The final results showed that Labor won 55.11% of the vote – a bigger win than in 2017 or 2013 despite low turnout.
Maltese Prime Minister Robert Abela was sworn in after a landslide victory in elections that brought his Labor party to a third term in government.
Labor won 55.11 per cent of the vote, final results showed on Sunday – a bigger win than in 2017 or 2013 despite low turnout and the aftermath of the case. scandal over the murder of journalist Daphne Caruana Galizia.
It is the first electoral test for Abela, a 44-year-old lawyer, since he took the helm of the Mediterranean island nation in January 2020 following a Labor vote.
She accused leading members of the Muscat government of corruption. A public investigation last year accused the state of creating a “criminal atmosphere” in which she was killed.
In Saturday’s vote, Labor won a majority of nearly 40,000 votes against its rivals, the Congress Party – a huge margin in the EU nation of only 355,000 registered voters.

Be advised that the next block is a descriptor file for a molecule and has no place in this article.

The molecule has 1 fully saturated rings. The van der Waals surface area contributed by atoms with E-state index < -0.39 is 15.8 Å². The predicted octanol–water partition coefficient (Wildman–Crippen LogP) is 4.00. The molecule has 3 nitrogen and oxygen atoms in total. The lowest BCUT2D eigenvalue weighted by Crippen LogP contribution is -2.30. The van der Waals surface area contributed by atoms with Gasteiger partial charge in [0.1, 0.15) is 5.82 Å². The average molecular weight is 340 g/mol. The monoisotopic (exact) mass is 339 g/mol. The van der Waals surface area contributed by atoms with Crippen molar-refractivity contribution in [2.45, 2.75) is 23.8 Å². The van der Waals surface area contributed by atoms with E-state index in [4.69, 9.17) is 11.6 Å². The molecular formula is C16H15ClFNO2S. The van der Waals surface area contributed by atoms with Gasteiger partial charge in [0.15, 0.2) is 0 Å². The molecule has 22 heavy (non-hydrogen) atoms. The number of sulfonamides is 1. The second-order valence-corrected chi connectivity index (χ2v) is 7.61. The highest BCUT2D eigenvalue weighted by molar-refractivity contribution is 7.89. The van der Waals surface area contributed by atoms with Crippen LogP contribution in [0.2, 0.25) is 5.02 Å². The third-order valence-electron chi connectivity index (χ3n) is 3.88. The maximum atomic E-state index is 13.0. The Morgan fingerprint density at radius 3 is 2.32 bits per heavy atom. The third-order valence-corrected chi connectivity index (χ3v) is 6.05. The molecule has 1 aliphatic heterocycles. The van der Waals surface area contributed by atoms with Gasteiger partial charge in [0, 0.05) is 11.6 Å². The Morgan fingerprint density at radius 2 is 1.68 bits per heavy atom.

Vincent Marmara, a pollster who teaches at the University of Malta, said this was “historic”.
“Considering that turnout was lower this year, the difference of 39,474 is a big win,” he told AFP news agency.
The Electoral Commission confirmed voter turnout was 85.6%, the lowest in a general election in Malta since 1955 – and the first time it has fallen below 90% since 1966.
The campaign is relatively low-key, limited by coronavirus restrictions, influenced by worries about the war in Ukraine, and stymied by an atmosphere of certainty, as all polls Public opinion points to a Labor landing.
Abela has been campaigning on the Labor government’s handling of the coronavirus pandemic and strong economy over the past nine years.
The Nationalist Party has stepped up the issue of corruption, from the murder of Caruana Galizia to checks on government subsidies sent just before polling day, but has struggled with internal divisions.
“They couldn’t get in,” Marmara said.
Electoral Commission figures show Labor won 55.11 per cent of the vote, up from 55.04 per cent in 2017, easily beating the Congress Party’s 41.74 per cent.